Substack Library


Letter from Kyiv

Subscribers: I will hold a zoom tomorrow (Sunday, August 6) at 11 Am East Coast time if you have questions about this post or any other topic. Call details are behind the paywall.

The moment I stepped over the border into Ukraine, I began to look into the blue summer sky for missiles. But what came to organize my life was instead the “Air Alert” app that announces a “tryvoga” or alarm about an incoming attack. So far, Putin’s war has killed about 10,000 Ukrainian civilians, far more soldiers and left an entire nation on edge. In Putin’s twisted mind, all are legitimate targets.

In Ukraine war is everywhere and nowhere. Edgy Kyiv gathering spots with impeccable customer service are suddenly interrupted by sirens, a haunting, World War 2 era sound in cafes that could be lifted sink to stool from New York.  A half dozen Telegram channels update whether Russia has launched rockets or drones and, if the former, what type. Russia launches missiles designed to destroy aircraft carriers at pizzerias. Ironically, some of these missiles were taken from Ukraine as payment for natural gas.

What’s going on here is very clear. Putin is committing war crimes against a country without the means to properly defend itself. Either the West and ideally a broader coalition supports Ukraine, or Ukraine will be devoured the same way Hitler devoured his neighbors. Think Hitler 1938, not Hitler 1945. The list of just wars is few. Ukraine is one of them.

This is a colonial war, Russia is trying to do to Ukraine what France did to Algeria, what the UK tried to do to Ireland. In the process, In the process,Putin has inadvertently revived NATO and triggered a Ukrainian cultural renaissance, from language to civic culture. 

The Loss That Lasts Forever

In Ukraine, everyone knows someone who has been killed. This is a marked contrast from Russia where none of my contacts know those killed, overwhelmingly soldiers from the poorest strata of Russian society. Of the people I spoke to in Ukraine, one lost a cousin, another the neighborhood plumber, another a friend of a colleague and of course a lot of soldiers.

The war hit home in the most sad, inescapable way when I visited a cemetery in a regional city,  Vinnitsa. There were rows upon rows of freshly dug graves, men and women, people my age and people my children’s age.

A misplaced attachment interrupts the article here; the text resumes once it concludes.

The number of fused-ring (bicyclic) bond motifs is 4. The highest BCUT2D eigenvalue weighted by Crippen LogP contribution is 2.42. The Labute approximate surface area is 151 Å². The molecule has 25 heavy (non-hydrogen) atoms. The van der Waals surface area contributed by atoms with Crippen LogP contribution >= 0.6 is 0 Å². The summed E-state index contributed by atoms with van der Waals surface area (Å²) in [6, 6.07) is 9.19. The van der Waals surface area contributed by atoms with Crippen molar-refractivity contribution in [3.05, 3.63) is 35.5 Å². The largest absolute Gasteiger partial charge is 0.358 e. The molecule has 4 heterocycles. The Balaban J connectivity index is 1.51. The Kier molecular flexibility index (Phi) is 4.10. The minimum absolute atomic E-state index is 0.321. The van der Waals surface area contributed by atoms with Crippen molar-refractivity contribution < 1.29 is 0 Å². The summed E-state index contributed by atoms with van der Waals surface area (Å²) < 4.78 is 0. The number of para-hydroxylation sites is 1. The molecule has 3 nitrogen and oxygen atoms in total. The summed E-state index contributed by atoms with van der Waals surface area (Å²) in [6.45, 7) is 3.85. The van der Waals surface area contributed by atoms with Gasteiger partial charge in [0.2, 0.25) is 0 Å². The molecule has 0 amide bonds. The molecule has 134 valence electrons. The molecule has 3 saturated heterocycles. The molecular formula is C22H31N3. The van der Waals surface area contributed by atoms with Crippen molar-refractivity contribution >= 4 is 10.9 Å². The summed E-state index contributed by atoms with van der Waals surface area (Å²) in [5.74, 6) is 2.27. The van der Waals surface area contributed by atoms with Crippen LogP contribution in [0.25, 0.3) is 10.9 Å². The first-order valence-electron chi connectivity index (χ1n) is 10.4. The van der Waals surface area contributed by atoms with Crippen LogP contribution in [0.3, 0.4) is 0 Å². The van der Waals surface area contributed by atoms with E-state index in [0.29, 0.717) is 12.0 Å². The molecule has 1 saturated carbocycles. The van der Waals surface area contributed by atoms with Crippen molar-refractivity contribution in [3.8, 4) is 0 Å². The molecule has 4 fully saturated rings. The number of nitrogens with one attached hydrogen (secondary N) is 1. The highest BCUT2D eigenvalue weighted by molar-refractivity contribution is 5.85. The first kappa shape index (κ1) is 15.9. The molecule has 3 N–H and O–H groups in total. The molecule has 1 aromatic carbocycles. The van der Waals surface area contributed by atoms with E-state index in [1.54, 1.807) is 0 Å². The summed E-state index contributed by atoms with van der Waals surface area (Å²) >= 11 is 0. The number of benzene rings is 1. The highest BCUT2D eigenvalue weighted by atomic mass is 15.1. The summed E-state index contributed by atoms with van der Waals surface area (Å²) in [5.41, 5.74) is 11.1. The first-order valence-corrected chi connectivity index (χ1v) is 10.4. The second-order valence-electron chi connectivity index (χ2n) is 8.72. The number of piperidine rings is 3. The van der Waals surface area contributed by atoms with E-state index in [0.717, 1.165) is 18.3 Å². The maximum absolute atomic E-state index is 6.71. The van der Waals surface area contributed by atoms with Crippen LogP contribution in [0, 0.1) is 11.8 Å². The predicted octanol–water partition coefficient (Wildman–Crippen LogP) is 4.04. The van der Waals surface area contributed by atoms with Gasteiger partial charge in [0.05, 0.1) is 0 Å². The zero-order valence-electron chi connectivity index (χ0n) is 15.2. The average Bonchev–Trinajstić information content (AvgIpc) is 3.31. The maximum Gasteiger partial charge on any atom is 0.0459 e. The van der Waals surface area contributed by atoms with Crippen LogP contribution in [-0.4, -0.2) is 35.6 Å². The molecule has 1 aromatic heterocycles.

Leaders like Putin live in a reality distortion field. Hitler didn’t give in until the Red Army was outside his Berlin bunker and then he simply shot himself. Kissinger-types worry about a Russian Civil War after Putin’s death, but the evil he is doing now in Ukraine is today’s reality and once in country my only thought was how to create enough military and diplomatic might to neutralize Russian attacks, even if doing so risks destabilizing Russia itself.

Beyond an obscene number of amputations, doctors here are seeing injuries that neither Israeli nor American combat medicine have contended with. The injuries are a result of fighting in World War 1 conditions with modern explosive power. Soldiers stand in muddy trenches for long periods of time creating all manner of infection and ride in vehicles that trigger land mines and are destroyed even as the soldiers inside live, but with hard to identify internal organ injuries.

The solders here look different. I grew up in Washington, D.C. and Pentagon types in uniform but clearly deep in the bureaucracy was not an uncommon sight. Here they look exhausted coming back from the front in train stations, lugging gear and automatic weapons. Or they are on guard and taking their mission seriously, trying to consider if I might be a threat. Spies and saboteurs are a real issue. The guys protecting the central government area, where I went for a meeting, gave my passport a very careful look.

Downtown on Sofia Square stand desiccated Russian military equipment, stopped about 20 kilometers from the center. Inside one of the charred husks I saw what to me looked like a human bone.  Yet, away from these powerful images and in between air raid sirens, life marches on. Young couples walk hand in hand, barbershop conversations go from the war to babies to soccer and the language flits from Ukrainian to Russian to English.  

An Inflationary Depression

Read more